by J Michael Walton
The picture, plac'd the busts between,
Adds to the thought much strength;
Wisdom and Wit are little seen,
But Folly's at full length.
(Jane Brereton, 'On Mr Nash's Picture at Full Length between the busts of Sir Isaac Newton and Mr Pope')
Tickets for the all-day performances of John Barton's Tantalus at the Barbican were sold out before the Box Office opened to the general public. Shadier means were needed - in this case infiltration of one of the Barbican's own exorbitantly-priced corporate packages - to get to see this marathon production whose controversial progress from Denver via Salford and Milton Keynes had ensured the notoriety that sells seats. And controversy there certainly had been, what with issues being very publicly aired about the lack of imagination of the British theatre which meant the production opening in America rather than Europe; about the treatment of classical myth; about budgets and grants; and, above all, about the rights of the author as opposed to those of the director. Those closest to the production might dispute how important such wrangling might be, but those who attended the final performance seemed well aware of the rumpus and, as a consequence, sensed that this was something they did not want to miss. The desire weakened markedly as the day wore on: as interval followed interval, the use of the term 'curate's egg' to describe the experience grew almost tangibly from shamefaced whisper on the stairs to collective mantra in the foyer. If the egg merits serious examination, so does the cooking.
The previous day the Department of Classics at King's College, London, had held a conference about the production. John Barton was present, as were some members of the cast, plus a number of interested and disinterested parties, mainly academics and students. The first set of papers barely mentioned either the plays or the production, concentrating instead on other aspects of Greek theatre. Then Jane Montgomery, the director of this autumn's Cambridge Greek play, stood up. She was especially concerned, she said, about the handling of choruses and, because of that, had the previous week met with the nine women who formed the chorus for Tantalus. In talking with them she had unearthed major, and apparently unequivocal, dissatisfaction about the entire rehearsal process they had undergone. Barton's row with Peter Hall had hardly been muted but this was the first time that the cast seemed to have broken ranks. Things livened up at this point and it did seem that many of those who had been directly or indirectly involved with the production had had reservations about it.
After the tea-break John Barton was interviewed by Michael Kustow, identified in the programme as Associate Producer for the RSC Tantalus tour. Barton responded to probes about his text being taken out of his hands with restraint and dignity. He discussed the genesis of the project over some twenty years and his reduction of the original from a mooted twenty plays. Some cutting he had known was inevitable and he had undertaken much of it himself. He could hardly conceal the disappointment he felt that such engagement counted for so little when the plays went into rehearsal with two directors and two more associate directors, one of whom is credited in the programme with being responsible for 'additional text'. Many of the major issues about play and treatment have been discussed elsewhere. There are two, though, which I would like to return to here, Barton's series of plays as we have them in the first published script, and the handling of the material itself, the translation from concept to execution. This will be, in other words a 'form and content' debate: it is important, as far as possible, to avoid confusing the one with the the other.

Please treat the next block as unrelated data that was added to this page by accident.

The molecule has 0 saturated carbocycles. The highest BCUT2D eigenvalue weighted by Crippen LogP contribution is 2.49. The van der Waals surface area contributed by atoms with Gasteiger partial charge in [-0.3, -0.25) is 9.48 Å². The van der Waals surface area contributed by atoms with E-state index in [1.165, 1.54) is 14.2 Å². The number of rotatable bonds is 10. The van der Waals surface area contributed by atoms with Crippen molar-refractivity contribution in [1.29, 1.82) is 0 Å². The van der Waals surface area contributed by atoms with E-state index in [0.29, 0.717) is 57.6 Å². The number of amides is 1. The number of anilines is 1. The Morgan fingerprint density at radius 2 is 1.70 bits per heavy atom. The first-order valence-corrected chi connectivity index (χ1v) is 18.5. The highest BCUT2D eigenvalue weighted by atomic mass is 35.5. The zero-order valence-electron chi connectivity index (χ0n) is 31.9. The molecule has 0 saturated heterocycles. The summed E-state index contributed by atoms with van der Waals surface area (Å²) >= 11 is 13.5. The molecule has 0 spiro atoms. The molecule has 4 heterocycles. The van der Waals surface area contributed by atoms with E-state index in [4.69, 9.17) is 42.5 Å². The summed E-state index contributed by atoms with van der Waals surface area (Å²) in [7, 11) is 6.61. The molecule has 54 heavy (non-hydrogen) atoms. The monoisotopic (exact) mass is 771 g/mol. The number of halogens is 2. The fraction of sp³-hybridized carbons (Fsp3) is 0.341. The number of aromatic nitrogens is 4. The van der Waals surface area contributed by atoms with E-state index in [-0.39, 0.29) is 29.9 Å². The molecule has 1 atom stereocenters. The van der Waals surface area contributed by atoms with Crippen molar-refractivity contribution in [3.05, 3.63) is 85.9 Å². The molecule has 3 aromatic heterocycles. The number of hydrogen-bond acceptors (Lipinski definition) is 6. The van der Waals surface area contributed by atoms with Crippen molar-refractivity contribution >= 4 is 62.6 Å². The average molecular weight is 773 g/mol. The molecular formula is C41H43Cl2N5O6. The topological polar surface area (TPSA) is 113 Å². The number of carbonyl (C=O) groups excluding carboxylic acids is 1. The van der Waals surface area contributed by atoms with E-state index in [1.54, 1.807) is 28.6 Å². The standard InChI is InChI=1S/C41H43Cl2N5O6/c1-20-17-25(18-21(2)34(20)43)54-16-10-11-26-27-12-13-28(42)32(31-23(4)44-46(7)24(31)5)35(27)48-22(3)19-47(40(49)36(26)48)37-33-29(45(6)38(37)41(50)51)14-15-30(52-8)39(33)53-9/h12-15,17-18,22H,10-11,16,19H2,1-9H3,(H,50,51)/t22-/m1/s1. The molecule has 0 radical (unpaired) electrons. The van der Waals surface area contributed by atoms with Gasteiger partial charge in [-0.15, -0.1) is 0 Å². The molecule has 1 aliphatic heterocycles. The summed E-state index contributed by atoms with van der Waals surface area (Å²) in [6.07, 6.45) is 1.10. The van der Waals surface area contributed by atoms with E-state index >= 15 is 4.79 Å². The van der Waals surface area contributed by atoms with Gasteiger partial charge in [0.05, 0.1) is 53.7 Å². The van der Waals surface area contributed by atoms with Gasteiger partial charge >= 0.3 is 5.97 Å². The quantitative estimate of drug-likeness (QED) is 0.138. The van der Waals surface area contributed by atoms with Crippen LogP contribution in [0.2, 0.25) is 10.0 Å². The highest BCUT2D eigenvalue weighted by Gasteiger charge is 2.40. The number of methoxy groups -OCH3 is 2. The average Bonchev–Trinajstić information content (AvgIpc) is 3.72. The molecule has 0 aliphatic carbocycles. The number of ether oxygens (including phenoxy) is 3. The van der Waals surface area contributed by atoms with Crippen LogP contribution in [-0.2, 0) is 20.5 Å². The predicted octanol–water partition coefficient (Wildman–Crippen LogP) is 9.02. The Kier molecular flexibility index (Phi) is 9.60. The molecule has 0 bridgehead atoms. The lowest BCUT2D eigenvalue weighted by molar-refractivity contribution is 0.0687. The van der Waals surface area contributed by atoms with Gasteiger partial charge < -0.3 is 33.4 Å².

First the text. Barton is no stranger to the adaptation of work from the classic repertoire. His Wars of the Roses, directed by Peter Hall for the RSC in 1963, included the three plays of Shakespeare's Henry the Sixth, condensed into two, as well as Richard the Third. They also contained a great deal of John Barton, from short linking speeches to much longer sequences including the brilliant Council Board scene (Scene 26), capable of fooling all but the most assiduous of Shakespearean scholars.
Some seventeen years later, he turned to The Greeks, Ten Greek Plays given as a trilogy (sic), adapted by John Barton and Kenneth Cavander. This time Barton directed. The attempt to produce a sequential narrative about the Trojan Wars was less successful than had been The Wars of the Roses, if only because the idiosyncratic approaches of Aeschylus, Sophocles and Euripides, with a dash of Barton via Homer thrown in, were reduced to a kind of all-purposes dramatic soup. In Tantalus Barton avoids such a miscegenation by opting for a set of plays which are an original saga rooted in the world of the Trojan War, "Ten New Plays on Greek Myths", as it is described on the front cover of the Oberon Books edition. He makes no claims to authenticity, nor is Tantalus in any way based, as had been The Greeks, on existing Greek tragedies. It should be appraised, then, as we might appraise the 'classical' plays of Seneca, Heywood, Racine, Sartre or Paulin.